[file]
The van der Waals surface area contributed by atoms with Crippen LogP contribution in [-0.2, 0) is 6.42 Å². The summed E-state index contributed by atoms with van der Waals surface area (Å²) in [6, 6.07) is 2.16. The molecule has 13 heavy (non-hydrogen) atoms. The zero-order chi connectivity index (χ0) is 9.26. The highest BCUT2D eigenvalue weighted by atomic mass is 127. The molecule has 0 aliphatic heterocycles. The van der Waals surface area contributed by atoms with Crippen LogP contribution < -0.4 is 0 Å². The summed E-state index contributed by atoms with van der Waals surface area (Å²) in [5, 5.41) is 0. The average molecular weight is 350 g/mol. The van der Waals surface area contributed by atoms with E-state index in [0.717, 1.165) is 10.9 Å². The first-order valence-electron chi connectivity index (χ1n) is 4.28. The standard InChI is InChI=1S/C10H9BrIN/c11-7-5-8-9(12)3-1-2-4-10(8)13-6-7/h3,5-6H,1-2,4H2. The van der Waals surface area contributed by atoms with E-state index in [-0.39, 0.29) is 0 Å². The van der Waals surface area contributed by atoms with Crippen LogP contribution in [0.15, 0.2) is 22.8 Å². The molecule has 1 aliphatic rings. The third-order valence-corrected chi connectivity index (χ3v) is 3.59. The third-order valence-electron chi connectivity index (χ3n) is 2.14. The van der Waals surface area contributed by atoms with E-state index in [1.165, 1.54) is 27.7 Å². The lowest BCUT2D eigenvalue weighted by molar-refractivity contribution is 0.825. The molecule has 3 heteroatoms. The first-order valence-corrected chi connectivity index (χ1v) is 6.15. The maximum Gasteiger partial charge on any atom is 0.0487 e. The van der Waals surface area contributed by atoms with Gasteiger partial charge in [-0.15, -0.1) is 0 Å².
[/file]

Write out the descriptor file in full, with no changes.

The van der Waals surface area contributed by atoms with Crippen LogP contribution in [-0.2, 0) is 6.42 Å². The summed E-state index contributed by atoms with van der Waals surface area (Å²) in [6, 6.07) is 2.16. The molecule has 13 heavy (non-hydrogen) atoms. The zero-order chi connectivity index (χ0) is 9.26. The highest BCUT2D eigenvalue weighted by atomic mass is 127. The molecule has 0 aliphatic heterocycles. The van der Waals surface area contributed by atoms with Crippen LogP contribution < -0.4 is 0 Å². The summed E-state index contributed by atoms with van der Waals surface area (Å²) in [5, 5.41) is 0. The average molecular weight is 350 g/mol. The van der Waals surface area contributed by atoms with E-state index in [0.717, 1.165) is 10.9 Å². The first-order valence-electron chi connectivity index (χ1n) is 4.28. The standard InChI is InChI=1S/C10H9BrIN/c11-7-5-8-9(12)3-1-2-4-10(8)13-6-7/h3,5-6H,1-2,4H2. The van der Waals surface area contributed by atoms with E-state index in [-0.39, 0.29) is 0 Å². The van der Waals surface area contributed by atoms with Crippen LogP contribution in [0.15, 0.2) is 22.8 Å². The molecule has 1 aliphatic rings. The third-order valence-corrected chi connectivity index (χ3v) is 3.59. The third-order valence-electron chi connectivity index (χ3n) is 2.14. The van der Waals surface area contributed by atoms with E-state index in [1.165, 1.54) is 27.7 Å². The lowest BCUT2D eigenvalue weighted by molar-refractivity contribution is 0.825. The molecule has 3 heteroatoms. The first-order valence-corrected chi connectivity index (χ1v) is 6.15. The maximum Gasteiger partial charge on any atom is 0.0487 e. The van der Waals surface area contributed by atoms with Gasteiger partial charge in [-0.15, -0.1) is 0 Å².